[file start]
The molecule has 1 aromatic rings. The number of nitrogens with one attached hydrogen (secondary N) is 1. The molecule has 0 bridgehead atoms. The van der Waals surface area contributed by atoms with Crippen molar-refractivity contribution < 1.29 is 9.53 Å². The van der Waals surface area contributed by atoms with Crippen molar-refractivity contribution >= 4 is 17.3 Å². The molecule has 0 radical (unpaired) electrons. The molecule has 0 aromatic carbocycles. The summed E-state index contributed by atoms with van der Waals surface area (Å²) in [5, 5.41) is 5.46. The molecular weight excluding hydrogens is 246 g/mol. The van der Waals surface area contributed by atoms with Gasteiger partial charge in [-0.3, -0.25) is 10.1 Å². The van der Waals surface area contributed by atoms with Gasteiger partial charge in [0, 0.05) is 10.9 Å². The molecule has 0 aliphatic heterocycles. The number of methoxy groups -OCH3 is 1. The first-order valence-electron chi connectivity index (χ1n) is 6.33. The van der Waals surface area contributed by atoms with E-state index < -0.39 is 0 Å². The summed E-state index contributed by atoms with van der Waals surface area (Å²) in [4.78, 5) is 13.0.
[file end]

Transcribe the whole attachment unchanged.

The molecule has 1 aromatic rings. The number of nitrogens with one attached hydrogen (secondary N) is 1. The molecule has 0 bridgehead atoms. The van der Waals surface area contributed by atoms with Crippen molar-refractivity contribution < 1.29 is 9.53 Å². The van der Waals surface area contributed by atoms with Crippen molar-refractivity contribution >= 4 is 17.3 Å². The molecule has 0 radical (unpaired) electrons. The molecule has 0 aromatic carbocycles. The summed E-state index contributed by atoms with van der Waals surface area (Å²) in [5, 5.41) is 5.46. The molecular weight excluding hydrogens is 246 g/mol. The van der Waals surface area contributed by atoms with Gasteiger partial charge in [-0.3, -0.25) is 10.1 Å². The van der Waals surface area contributed by atoms with Gasteiger partial charge in [0, 0.05) is 10.9 Å². The molecule has 0 aliphatic heterocycles. The number of methoxy groups -OCH3 is 1. The first-order valence-electron chi connectivity index (χ1n) is 6.33. The van der Waals surface area contributed by atoms with E-state index < -0.39 is 0 Å². The summed E-state index contributed by atoms with van der Waals surface area (Å²) in [4.78, 5) is 13.0.